We shall not cease from explorationT.S. Eliot, Little Gidding
And the end of all our exploring
Will be to arrive where we started
And know the place for the first time.
I am using a very serious poetical quote for a frivolous post. But, Eliot’s words came into my mind as I sat down to write. We explore, we expand, but we often end up back where we started and discover that what we were looking for was always there . It may be that we can only see it because of our journeys. This can happen in large and small ways. This blog post is about a small return.
I have always been interested in planning and productivity and taught project management for many years. My own practices are definitely old school with analog planners and handwritten to do lists. They are also very simple and minimalist: I list appointments and activities and check them off when they were done. If they don’t get done, they get moved to the next day. They have none of the fancy headings, doodles, stickers and so forth that seem to have become part of the world of planning, largely growing out of the bullet journal movement.
There are a variety of approaches and browsing the journal/planner section at bookstores is fascinating, if a bit overwhelming. I considered trying to implement one of the systems but never felt like I could take the time to learn it, plus I worried that I would spend more time on planning than doing. In the end, my system seemed to work for me.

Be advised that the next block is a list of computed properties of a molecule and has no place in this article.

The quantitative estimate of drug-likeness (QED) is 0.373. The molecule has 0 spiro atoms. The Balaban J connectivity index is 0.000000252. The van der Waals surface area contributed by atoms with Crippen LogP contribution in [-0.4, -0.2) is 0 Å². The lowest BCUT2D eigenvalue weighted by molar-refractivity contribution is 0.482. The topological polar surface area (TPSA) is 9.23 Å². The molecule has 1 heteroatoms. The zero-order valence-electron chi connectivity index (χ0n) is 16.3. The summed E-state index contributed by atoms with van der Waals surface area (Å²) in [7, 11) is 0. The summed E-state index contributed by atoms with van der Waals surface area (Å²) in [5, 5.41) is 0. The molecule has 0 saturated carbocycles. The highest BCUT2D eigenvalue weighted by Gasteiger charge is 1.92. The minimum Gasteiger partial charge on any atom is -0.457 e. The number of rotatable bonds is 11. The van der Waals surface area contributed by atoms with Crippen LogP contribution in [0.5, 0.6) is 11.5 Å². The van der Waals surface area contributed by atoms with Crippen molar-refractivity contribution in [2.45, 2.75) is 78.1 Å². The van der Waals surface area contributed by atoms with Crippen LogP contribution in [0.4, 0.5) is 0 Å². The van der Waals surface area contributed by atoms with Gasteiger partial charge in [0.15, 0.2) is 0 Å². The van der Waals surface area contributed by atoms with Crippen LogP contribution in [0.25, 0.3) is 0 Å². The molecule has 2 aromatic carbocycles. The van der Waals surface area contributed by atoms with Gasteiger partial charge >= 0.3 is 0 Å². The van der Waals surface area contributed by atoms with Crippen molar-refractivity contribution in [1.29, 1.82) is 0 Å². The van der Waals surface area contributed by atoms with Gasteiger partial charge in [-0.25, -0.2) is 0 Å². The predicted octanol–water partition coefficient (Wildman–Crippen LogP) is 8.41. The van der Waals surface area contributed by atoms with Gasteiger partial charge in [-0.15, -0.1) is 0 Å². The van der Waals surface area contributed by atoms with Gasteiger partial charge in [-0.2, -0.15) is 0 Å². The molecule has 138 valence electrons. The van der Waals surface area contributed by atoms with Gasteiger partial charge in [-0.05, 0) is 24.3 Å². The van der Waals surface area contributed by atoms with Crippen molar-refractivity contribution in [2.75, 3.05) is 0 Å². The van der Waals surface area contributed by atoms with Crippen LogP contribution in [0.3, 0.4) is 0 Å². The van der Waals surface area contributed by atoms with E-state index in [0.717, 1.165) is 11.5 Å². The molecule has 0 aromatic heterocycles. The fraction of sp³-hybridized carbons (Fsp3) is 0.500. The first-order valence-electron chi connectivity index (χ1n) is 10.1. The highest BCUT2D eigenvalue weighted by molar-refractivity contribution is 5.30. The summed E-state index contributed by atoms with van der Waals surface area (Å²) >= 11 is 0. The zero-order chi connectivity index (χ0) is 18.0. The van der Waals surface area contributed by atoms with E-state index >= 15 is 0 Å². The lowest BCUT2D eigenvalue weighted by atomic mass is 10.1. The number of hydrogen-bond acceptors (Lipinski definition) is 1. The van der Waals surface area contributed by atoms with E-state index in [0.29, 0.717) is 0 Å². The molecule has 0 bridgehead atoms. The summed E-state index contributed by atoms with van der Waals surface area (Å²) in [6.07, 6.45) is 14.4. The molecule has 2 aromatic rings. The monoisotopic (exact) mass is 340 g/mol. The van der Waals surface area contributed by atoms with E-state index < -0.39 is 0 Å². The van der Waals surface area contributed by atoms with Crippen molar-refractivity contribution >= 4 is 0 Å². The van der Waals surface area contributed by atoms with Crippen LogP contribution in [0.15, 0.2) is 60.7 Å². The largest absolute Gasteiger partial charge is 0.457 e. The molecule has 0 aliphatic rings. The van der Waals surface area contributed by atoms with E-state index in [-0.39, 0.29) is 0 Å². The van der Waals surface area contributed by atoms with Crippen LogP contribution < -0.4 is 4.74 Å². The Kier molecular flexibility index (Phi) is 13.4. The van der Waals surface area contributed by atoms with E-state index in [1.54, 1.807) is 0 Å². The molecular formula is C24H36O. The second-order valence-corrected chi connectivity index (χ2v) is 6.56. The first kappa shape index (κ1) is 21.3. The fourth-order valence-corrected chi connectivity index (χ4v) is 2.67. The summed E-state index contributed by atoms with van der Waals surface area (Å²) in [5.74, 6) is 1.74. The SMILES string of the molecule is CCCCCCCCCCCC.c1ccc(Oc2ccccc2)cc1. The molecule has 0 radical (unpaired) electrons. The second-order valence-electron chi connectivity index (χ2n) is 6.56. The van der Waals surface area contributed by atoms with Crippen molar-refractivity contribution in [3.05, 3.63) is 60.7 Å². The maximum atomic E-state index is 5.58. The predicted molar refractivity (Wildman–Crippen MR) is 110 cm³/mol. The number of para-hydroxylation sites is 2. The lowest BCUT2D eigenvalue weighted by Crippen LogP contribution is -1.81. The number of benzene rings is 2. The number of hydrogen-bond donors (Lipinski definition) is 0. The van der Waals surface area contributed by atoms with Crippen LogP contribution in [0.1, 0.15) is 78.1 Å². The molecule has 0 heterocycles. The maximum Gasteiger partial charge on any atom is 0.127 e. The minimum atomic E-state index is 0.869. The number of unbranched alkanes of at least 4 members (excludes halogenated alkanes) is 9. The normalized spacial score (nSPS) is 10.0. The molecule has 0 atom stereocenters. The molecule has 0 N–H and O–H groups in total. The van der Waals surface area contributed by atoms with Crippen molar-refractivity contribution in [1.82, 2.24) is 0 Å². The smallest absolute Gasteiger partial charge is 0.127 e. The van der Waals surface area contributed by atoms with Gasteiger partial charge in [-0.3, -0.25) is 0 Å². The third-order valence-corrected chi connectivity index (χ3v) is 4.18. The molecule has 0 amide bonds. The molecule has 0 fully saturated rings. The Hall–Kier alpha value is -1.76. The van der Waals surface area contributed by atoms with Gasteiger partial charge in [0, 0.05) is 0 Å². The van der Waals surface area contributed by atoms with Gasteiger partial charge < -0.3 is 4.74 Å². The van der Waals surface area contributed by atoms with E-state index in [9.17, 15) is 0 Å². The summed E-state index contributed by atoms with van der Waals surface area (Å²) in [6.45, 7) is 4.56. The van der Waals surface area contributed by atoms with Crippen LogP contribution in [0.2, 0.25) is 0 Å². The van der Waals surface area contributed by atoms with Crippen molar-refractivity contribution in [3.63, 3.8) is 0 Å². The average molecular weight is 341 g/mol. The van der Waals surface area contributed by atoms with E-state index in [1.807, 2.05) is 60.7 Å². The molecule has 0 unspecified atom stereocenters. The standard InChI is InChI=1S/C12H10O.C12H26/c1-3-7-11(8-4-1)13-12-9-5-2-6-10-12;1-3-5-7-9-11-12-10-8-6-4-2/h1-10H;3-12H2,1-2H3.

So, I was intrigued when a headline on my news feed offered a much simpler approach to the bullet journal. The writer shared a screen shot of her planner where she showed how she wrote down the items she wanted to do in the correct day’s block in her planner. When she finished an item, she crossed it off. If she didn’t complete it, she added some symbol to mark it unfinished and copied it to the next day. I laughed out loud. This was how I and, I suspect, most other people have done it all along. We are, indeed, back to the beginning.
Before Eliot came to mind, I was considering calling this an example of our rubber band world. We stretch the band, often by building on a simple idea, adding complexity, variety, customization. At some point, it gets too tight and snaps back; we rediscover the simplicity at the heart of the idea.